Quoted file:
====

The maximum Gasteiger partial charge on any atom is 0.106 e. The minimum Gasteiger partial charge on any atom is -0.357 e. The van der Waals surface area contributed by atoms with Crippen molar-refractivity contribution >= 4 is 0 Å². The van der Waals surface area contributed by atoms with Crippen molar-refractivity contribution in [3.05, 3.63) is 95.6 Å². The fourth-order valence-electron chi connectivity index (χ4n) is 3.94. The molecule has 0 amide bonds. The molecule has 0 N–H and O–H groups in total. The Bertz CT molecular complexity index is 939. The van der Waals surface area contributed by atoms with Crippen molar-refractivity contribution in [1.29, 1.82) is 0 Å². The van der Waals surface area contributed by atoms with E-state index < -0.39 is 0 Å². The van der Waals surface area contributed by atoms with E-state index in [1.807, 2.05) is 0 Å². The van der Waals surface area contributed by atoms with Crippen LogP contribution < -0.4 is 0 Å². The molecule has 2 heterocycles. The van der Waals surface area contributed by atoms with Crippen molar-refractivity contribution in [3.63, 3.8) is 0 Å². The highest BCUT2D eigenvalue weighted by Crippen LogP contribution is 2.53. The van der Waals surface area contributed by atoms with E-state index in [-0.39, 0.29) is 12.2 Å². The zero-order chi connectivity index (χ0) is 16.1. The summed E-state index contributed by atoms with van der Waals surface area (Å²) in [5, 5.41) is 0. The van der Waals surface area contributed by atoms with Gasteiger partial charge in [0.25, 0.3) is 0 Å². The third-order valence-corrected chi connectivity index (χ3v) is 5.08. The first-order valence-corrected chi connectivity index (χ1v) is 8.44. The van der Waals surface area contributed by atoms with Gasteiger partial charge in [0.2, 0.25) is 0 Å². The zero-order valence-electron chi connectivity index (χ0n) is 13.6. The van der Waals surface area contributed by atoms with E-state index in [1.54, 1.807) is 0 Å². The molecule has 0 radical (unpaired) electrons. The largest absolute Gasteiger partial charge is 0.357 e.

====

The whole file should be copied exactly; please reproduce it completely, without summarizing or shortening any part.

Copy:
The maximum Gasteiger partial charge on any atom is 0.106 e. The minimum Gasteiger partial charge on any atom is -0.357 e. The van der Waals surface area contributed by atoms with Crippen molar-refractivity contribution >= 4 is 0 Å². The van der Waals surface area contributed by atoms with Crippen molar-refractivity contribution in [3.05, 3.63) is 95.6 Å². The fourth-order valence-electron chi connectivity index (χ4n) is 3.94. The molecule has 0 amide bonds. The molecule has 0 N–H and O–H groups in total. The Bertz CT molecular complexity index is 939. The van der Waals surface area contributed by atoms with Crippen molar-refractivity contribution in [1.29, 1.82) is 0 Å². The van der Waals surface area contributed by atoms with E-state index < -0.39 is 0 Å². The van der Waals surface area contributed by atoms with E-state index in [1.807, 2.05) is 0 Å². The van der Waals surface area contributed by atoms with Crippen LogP contribution < -0.4 is 0 Å². The molecule has 2 heterocycles. The van der Waals surface area contributed by atoms with Crippen molar-refractivity contribution in [3.63, 3.8) is 0 Å². The highest BCUT2D eigenvalue weighted by Crippen LogP contribution is 2.53. The van der Waals surface area contributed by atoms with E-state index in [-0.39, 0.29) is 12.2 Å². The zero-order chi connectivity index (χ0) is 16.1. The summed E-state index contributed by atoms with van der Waals surface area (Å²) in [5, 5.41) is 0. The van der Waals surface area contributed by atoms with Gasteiger partial charge in [0.25, 0.3) is 0 Å². The third-order valence-corrected chi connectivity index (χ3v) is 5.08. The first-order valence-corrected chi connectivity index (χ1v) is 8.44. The van der Waals surface area contributed by atoms with Gasteiger partial charge in [0.2, 0.25) is 0 Å². The zero-order valence-electron chi connectivity index (χ0n) is 13.6. The van der Waals surface area contributed by atoms with E-state index in [1.54, 1.807) is 0 Å². The molecule has 0 radical (unpaired) electrons. The largest absolute Gasteiger partial charge is 0.357 e.